Last week’s Truck World event at the International Centre in Toronto was a great opportunity to connect with old friends and get updated on the state of the freight transportation industry. It was clear from the huge attendance at the show that is a very good year to be in trucking. The negotiating leverage has clearly swung over to the carrier side. Shippers are being told to accept rate increases or risk losing their truck capacity to other manufacturers and distributors.
One trucking company owner summed up the state of the industry this way. The industry is facing four problems: drivers, drivers, drivers, and drivers. This caused me to reflect on what various trucking companies are doing to address this issue.
Companies are offering from $2000 to $10,000 bonuses to experienced (one year plus) drivers.
During orientation, one company pays $1,000 to first-week solo drivers and another $1,000 the second week. The company also provides drivers with meals, a rental car for their comfort and convenience (in specific locations) and a single hotel room.
Truck drivers are being offered $0.50 per mile and up as base pay. In one company the pay program for linehaul drivers provides a guaranteed weekly gross minimum pay determined by their pay bracket. Drivers who earn 46-50 cents per mile are guaranteed $1,000 per week; those who earn 52 and 53 cents per mile are guaranteed $1,100 per week; and drivers earning 54-56 cents per mile are guaranteed $1,200 per week. In addition to the guaranteed weekly pay, the company prorates holiday weeks.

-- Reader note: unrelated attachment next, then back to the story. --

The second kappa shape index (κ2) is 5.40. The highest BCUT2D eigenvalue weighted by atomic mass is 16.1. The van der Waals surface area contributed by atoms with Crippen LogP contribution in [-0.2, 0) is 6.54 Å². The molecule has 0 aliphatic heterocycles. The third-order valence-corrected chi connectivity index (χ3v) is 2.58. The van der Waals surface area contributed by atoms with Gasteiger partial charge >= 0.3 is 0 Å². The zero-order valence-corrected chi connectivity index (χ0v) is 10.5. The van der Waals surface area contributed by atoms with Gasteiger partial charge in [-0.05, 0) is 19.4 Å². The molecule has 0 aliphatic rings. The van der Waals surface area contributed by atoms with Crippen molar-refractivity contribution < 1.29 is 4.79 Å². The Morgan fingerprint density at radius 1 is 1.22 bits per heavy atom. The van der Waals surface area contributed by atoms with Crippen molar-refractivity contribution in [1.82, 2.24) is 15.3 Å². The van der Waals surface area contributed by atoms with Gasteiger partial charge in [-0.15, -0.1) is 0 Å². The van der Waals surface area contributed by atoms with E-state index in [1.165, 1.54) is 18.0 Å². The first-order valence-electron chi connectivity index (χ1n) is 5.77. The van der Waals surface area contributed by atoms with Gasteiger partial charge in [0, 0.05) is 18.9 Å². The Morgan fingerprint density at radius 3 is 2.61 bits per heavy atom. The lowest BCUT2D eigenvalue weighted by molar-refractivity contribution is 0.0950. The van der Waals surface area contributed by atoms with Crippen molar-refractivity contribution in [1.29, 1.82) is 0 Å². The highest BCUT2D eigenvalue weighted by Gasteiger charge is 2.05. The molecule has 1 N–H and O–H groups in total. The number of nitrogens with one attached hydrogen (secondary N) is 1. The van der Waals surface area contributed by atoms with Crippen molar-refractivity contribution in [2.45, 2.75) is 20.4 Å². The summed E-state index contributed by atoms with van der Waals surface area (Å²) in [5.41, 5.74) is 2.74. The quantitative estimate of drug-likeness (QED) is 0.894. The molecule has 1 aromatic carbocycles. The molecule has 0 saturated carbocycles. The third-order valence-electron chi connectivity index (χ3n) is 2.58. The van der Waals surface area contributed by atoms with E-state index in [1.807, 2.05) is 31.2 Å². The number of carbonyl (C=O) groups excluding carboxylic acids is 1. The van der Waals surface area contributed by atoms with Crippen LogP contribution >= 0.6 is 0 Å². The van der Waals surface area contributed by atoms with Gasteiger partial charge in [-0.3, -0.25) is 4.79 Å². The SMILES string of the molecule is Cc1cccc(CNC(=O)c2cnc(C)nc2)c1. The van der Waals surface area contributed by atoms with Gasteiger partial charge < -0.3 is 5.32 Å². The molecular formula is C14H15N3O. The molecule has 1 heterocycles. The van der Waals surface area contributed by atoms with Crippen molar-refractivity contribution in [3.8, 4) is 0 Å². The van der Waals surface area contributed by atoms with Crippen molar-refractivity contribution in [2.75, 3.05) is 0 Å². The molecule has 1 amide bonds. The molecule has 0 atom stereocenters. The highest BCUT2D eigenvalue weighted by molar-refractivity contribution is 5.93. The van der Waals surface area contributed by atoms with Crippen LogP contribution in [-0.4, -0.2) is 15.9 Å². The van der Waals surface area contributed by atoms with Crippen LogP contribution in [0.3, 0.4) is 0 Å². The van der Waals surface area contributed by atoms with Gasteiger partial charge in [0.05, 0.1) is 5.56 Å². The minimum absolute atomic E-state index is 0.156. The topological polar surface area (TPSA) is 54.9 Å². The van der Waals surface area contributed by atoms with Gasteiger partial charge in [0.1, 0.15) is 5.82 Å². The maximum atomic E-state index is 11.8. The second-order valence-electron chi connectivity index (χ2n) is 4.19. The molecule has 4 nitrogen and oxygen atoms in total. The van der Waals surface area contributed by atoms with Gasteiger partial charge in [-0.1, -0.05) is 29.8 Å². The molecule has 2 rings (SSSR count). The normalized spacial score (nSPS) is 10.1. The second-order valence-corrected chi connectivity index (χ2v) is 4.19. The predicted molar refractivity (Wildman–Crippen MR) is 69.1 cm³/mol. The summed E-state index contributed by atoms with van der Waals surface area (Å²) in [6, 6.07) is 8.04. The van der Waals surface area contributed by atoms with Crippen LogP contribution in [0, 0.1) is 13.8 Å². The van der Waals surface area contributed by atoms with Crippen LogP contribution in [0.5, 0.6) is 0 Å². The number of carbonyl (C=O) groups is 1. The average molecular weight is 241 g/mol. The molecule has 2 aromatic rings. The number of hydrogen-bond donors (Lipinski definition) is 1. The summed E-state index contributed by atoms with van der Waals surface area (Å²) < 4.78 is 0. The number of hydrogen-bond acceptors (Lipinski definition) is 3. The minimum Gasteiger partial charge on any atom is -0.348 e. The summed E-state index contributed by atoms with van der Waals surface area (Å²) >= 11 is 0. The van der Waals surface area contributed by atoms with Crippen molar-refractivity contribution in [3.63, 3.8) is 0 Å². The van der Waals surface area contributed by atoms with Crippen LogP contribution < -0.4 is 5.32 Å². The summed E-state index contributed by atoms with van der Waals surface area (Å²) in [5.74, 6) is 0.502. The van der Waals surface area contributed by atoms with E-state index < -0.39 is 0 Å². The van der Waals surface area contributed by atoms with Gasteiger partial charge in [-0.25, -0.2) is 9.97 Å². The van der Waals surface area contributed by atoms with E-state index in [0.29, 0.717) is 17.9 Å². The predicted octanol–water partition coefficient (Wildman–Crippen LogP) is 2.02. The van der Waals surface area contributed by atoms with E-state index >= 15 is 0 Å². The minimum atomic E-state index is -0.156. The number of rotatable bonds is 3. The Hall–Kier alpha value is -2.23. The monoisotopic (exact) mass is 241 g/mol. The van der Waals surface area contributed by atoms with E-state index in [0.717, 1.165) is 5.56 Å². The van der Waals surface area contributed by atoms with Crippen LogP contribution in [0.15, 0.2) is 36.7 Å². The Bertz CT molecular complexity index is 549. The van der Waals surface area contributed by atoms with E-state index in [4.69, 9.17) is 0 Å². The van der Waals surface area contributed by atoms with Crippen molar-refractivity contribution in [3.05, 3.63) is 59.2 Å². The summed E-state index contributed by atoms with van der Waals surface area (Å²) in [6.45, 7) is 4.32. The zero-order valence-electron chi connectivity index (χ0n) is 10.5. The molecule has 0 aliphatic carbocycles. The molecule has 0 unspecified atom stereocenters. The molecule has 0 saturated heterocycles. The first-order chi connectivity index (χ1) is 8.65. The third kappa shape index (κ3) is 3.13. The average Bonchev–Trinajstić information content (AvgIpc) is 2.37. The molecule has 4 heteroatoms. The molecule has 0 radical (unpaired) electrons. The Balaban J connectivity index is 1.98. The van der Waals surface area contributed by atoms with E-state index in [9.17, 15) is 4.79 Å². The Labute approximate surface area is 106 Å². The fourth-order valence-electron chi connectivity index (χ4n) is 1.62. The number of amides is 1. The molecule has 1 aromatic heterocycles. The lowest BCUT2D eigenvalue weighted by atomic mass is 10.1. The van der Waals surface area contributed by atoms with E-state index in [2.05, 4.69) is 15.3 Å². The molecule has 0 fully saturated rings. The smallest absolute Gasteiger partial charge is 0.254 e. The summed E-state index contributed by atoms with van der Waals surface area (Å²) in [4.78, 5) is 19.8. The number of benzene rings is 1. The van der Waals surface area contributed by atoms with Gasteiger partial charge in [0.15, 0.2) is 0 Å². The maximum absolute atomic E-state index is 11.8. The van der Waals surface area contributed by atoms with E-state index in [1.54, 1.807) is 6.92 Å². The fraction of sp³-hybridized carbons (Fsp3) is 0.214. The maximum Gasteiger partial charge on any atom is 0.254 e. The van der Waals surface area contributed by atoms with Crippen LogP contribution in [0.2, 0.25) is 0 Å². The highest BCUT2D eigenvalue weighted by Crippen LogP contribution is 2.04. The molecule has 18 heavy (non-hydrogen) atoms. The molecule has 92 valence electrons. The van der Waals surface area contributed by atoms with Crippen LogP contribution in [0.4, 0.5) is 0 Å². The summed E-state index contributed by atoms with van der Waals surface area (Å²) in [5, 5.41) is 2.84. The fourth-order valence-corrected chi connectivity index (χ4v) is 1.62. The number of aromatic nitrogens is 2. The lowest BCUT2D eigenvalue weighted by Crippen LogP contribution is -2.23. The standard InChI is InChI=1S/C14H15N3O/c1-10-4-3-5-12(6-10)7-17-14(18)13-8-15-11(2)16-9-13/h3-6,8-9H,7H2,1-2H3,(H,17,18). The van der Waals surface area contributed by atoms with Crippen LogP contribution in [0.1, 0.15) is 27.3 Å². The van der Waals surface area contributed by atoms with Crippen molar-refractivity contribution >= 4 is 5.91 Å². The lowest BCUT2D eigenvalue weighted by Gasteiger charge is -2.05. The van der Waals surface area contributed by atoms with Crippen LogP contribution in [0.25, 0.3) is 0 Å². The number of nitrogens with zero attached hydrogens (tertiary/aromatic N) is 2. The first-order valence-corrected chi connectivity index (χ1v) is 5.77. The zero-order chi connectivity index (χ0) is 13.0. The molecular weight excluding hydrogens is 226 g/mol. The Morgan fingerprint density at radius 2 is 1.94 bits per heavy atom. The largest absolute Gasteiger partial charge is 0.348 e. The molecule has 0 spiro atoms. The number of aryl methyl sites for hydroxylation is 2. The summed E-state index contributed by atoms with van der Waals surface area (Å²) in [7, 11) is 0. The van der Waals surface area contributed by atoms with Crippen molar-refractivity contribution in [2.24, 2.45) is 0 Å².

Drivers at all experience levels can receive pay raises with as little as three months’ experience (a 2¢ per mile raise) to those with two years or more (a 5¢ per mile raise).
Some companies will allow their drivers to bring along riders and pets, offer in-cab DirecTV, and/or they guarantee they will be home 3 of every 4 weekends. Performance Bonuses Pay for performance bonuses are available in some companies and are based on achieving certain safety, fuel economy, miles driven, and/or on-time delivery KPIs. They may be paid monthly or quarterly.
A variety of benefits are being made available including low cost medical, life, dental, and disability insurance, a 401K (RRSP in Canada) with company match, direct deposit, paid weigh station bypass and tolls, profit sharing, and/or paid vacations.
This is another source of revenue made available to drivers who can encourage their experienced friends to join the team.
The driver shortage has certainly help boost driver compensation which has been long overdue. To keep pace, some truck fleets are considering further double-digit driver pay increases later in the year. The common feeling is that this current capacity crunch is here to stay for another 18 to 24 months. Trucking companies need to adjust to the current realities of what it takes to recruit quality drivers and serve their customers.
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